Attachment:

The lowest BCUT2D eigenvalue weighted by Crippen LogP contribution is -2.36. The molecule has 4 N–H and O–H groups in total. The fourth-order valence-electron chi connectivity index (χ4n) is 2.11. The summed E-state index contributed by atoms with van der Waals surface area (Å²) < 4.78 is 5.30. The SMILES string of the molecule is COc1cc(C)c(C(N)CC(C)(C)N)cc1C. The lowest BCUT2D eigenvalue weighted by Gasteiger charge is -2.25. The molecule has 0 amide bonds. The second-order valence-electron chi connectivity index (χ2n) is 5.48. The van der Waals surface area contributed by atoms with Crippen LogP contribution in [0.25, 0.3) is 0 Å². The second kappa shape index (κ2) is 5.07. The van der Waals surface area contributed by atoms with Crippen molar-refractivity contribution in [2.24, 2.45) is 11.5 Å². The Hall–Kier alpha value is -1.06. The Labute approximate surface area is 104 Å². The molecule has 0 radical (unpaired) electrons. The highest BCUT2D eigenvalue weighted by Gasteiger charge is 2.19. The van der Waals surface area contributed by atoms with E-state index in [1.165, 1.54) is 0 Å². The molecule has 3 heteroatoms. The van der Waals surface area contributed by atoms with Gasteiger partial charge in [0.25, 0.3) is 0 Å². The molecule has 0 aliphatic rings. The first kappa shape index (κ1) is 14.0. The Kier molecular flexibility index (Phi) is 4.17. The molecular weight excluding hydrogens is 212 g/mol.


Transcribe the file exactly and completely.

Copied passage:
The lowest BCUT2D eigenvalue weighted by Crippen LogP contribution is -2.36. The molecule has 4 N–H and O–H groups in total. The fourth-order valence-electron chi connectivity index (χ4n) is 2.11. The summed E-state index contributed by atoms with van der Waals surface area (Å²) < 4.78 is 5.30. The SMILES string of the molecule is COc1cc(C)c(C(N)CC(C)(C)N)cc1C. The lowest BCUT2D eigenvalue weighted by Gasteiger charge is -2.25. The molecule has 0 amide bonds. The second-order valence-electron chi connectivity index (χ2n) is 5.48. The van der Waals surface area contributed by atoms with Crippen LogP contribution in [0.25, 0.3) is 0 Å². The second kappa shape index (κ2) is 5.07. The van der Waals surface area contributed by atoms with Crippen molar-refractivity contribution in [2.24, 2.45) is 11.5 Å². The Hall–Kier alpha value is -1.06. The Labute approximate surface area is 104 Å². The molecule has 0 radical (unpaired) electrons. The highest BCUT2D eigenvalue weighted by Gasteiger charge is 2.19. The van der Waals surface area contributed by atoms with E-state index in [1.165, 1.54) is 0 Å². The molecule has 3 heteroatoms. The van der Waals surface area contributed by atoms with Gasteiger partial charge in [0.25, 0.3) is 0 Å². The molecule has 0 aliphatic rings. The first kappa shape index (κ1) is 14.0. The Kier molecular flexibility index (Phi) is 4.17. The molecular weight excluding hydrogens is 212 g/mol.